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Study: No benefit to letting car idle, warm up

By Amy Joi O'Donoghue | Posted - Jan. 6, 2016 at 5:30 p.m.

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SALT LAKE CITY — If you must drive, get on with it.

Don't just sit there and let your car warm up — it is a machine that is designed to move after all — and all you're doing is adding to the state's notorious wintertime pollution problems.

Results from a 14-month collaborative study show that 75 percent of a vehicle's combined emissions occur within the first three minutes after it has sat for 12 hours for more.

It's called a "cold start," and if drivers want to help clean up Utah's dirty air, they should avoid it if possible.

"Cold starts are a big issue for air quality. That is one of the reasons we say, 'If you don't have to start the car that day, avoid it and use another alternative,'" said Joe Thomas, director of Weber State University's National Center for Automotive Science & Technology.

Thomas knows that leaving the car turned off is not always an option, so if you must do a cold start, he and other researchers say to refrain from letting the car sit and idle.

'No need' to let car warm up

"We found there is no need to warm up your car," Thomas said. "You can get up in the morning, start the car and just drive. The best thing you can do for emissions is to not idle your car."

In partnership with the Utah Department of Environmental Quality, WSU researchers also teamed up with Utah State University to study cold starts, idling and their connection to emissions from 70 models of cars that are typical of those driven along the Wasatch Front.

They had hoped to wrap up the study earlier but decided to take advantage of the unusually cold temperatures in December and into January — coupled with the inversion — to conduct additional tests.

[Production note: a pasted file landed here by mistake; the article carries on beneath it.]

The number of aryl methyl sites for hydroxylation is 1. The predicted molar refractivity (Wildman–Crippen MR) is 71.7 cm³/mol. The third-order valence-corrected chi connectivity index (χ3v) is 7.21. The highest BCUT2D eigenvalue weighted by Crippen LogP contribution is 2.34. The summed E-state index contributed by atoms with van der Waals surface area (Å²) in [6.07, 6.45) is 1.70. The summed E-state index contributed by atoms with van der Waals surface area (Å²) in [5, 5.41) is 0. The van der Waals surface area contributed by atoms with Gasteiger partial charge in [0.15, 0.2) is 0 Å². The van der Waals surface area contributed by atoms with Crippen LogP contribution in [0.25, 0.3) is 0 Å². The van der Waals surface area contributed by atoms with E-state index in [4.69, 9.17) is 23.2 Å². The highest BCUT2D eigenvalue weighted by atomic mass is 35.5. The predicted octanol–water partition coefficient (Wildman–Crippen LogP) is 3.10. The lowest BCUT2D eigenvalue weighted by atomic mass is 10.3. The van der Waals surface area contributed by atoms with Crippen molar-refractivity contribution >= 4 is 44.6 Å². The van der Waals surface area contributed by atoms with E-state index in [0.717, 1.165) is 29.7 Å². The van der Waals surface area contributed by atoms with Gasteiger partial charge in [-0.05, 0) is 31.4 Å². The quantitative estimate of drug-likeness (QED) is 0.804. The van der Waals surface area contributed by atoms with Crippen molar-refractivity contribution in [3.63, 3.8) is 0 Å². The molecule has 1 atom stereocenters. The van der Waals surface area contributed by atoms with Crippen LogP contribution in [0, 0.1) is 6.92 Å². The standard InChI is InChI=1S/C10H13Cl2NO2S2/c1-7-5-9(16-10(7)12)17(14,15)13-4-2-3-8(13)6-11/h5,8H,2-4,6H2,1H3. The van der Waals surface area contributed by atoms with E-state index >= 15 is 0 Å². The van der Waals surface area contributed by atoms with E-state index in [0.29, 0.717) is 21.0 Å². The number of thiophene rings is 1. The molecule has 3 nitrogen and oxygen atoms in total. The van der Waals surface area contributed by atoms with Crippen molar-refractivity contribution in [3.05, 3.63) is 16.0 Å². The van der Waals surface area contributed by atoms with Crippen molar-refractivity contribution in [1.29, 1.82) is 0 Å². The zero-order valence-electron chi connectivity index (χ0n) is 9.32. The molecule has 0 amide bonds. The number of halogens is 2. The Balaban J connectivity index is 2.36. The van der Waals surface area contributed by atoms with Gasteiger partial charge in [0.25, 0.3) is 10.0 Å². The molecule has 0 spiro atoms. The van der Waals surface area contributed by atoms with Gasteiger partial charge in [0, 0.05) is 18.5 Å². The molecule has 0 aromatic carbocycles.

Thomas said there have been cold start studies done around the country, but none at an elevation of 4,200 feet, like the Wasatch Front.

"Our inversion is well-renowned in the country," he said. "We have some of the toughest, strongest, coldest inversions you can imagine."

Many Utahns may have grown up in an era when it was advisable to let an engine warm up before revving the car down the street. Modern day remote starts add to the problem.

"Remote starts are not an air quality strategy. They are a convenience," Thomas said.

Modern cars warm up more quickly when they are driven, he said, and the faster they reach the optimal operating temperature, the fewer emissions that spew from the tailpipe.

Emissions of volatile organic compounds are released from vehicles' tailpipes as they idle at a bank's drive-thru in Salt Lake City on Wednesday, Jan. 6, 2016. In partnership with the Utah Department of Environmental Quality, Weber State University researchers teamed up with Utah State University to study cold starts, idling and their connection to emissions from 70 models of cars that are typical of what is driven along the Wasatch Front. (Photo: Laura Seitz, Deseret News)

When a vehicle reaches that optimal temperature, the catalytic converter can reduce emissions by 99 percent, the study shows.

"You start the vehicle and then run it," Thomas said. "That driving event actually helps the catalytic converter — our last defense for air quality in your car — to warm up faster and do what it is designed to do: reduce emissions."

Even using the car you parked in the garage overnight — as opposed to the one that sits outside — helps to reduce emissions because it takes less time to get the engine to that optimal temperature, he said.

When it comes to idling, researchers found that even five minutes is too long and contributes to the area's pollution levels, 48 percent of which comes from tailpipes in Salt Lake County.

"For a short stop, say about five minutes, on average, our studies have shown your vehicles emits three to four times more oxides of nitrogen and unburned hydrocarbons during a five-minute idle as opposed to shutting it off and restarting the engine," said Randy Martin, the study's collaborator at Utah State University. "Carbon monoxide emissions can show even a greater disparity"

Thomas, who also works for the state Division of Air Quality as one of its managers, said he gets asked all the time how long is too long when it comes to idling, or how brief is too brief.

"If you put the vehicle in park, you are making a conscious decision that you are going to be there awhile. Turn it off," he said.

The study, which is expected to have final results ready by spring, was one of 14 air quality-related research efforts paid for with funding from the Utah Legislature.

Contributing: Mike Anderson, Peter Samore


Amy Joi O'Donoghue

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